Sometimes a business entity will change its method of accounting for certain items. The change may be classified as a change in accounting principle, a change in accounting estimate, or a change in reporting entity.
Listed below are three independent, unrelated sets of facts relating to accounting changes.
Situation I: A company determined that the depreciable lives of its fixed assets are presently too long to fairly match the cost of the fixed assets with the revenue produced. The company decided at the beginning of the current year to reduce the depreciable lives of all of its existing fixed assets by five years.
Situation II: On December 31, 2010, Gary Company owned 51% of Allen Company, at which time Gary reported its investment on a nonconsolidated basis due to political uncertainties in the country in which Allen was located. On January 2, 2011, the management of Gary Company was satisfied that the political uncertainties were resolved and the assets of the company were in no danger of nationalization. Accordingly, Gary will prepare consolidated financial statements for Gary and Allen for the year ended December 31, 2011.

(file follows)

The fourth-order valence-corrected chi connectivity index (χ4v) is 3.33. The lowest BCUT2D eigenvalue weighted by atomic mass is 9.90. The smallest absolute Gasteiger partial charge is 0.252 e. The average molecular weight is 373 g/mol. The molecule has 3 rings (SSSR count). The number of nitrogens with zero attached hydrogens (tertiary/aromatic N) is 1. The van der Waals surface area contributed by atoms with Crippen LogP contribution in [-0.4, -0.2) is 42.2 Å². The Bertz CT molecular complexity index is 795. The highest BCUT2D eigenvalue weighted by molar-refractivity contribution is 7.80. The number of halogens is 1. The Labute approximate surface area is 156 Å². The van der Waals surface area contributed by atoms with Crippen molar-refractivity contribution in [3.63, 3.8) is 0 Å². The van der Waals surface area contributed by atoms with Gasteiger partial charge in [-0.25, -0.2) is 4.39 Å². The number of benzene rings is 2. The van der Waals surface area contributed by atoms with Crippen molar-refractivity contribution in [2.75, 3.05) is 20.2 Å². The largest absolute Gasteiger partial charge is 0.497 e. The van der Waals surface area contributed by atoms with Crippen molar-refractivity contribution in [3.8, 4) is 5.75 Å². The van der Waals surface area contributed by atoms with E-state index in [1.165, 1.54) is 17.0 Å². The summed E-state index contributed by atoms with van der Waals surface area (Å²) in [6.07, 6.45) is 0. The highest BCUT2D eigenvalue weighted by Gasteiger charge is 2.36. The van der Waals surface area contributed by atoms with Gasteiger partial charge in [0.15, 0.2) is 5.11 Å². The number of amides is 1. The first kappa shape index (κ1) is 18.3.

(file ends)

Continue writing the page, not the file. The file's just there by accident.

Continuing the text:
Situation III: A company decides in January 2011 to adopt the straight-line method of depreciation for plant equipment. The straight-line method will be used for new acquisitions as well as for previously acquired plant equipment for which depreciation had been provided on an accelerated basis.
For each of the situations described above, provide the information indicated below. Complete your discussion of each situation before going on to the next situation.
1. Type of accounting change.
2. Manner of reporting the change under current generally accepted accounting principles including a discussion, where applicable, of how amounts are computed.
3. Effect of the change on the balance sheet and income statement.
4. Footnote disclosures that would be necessary.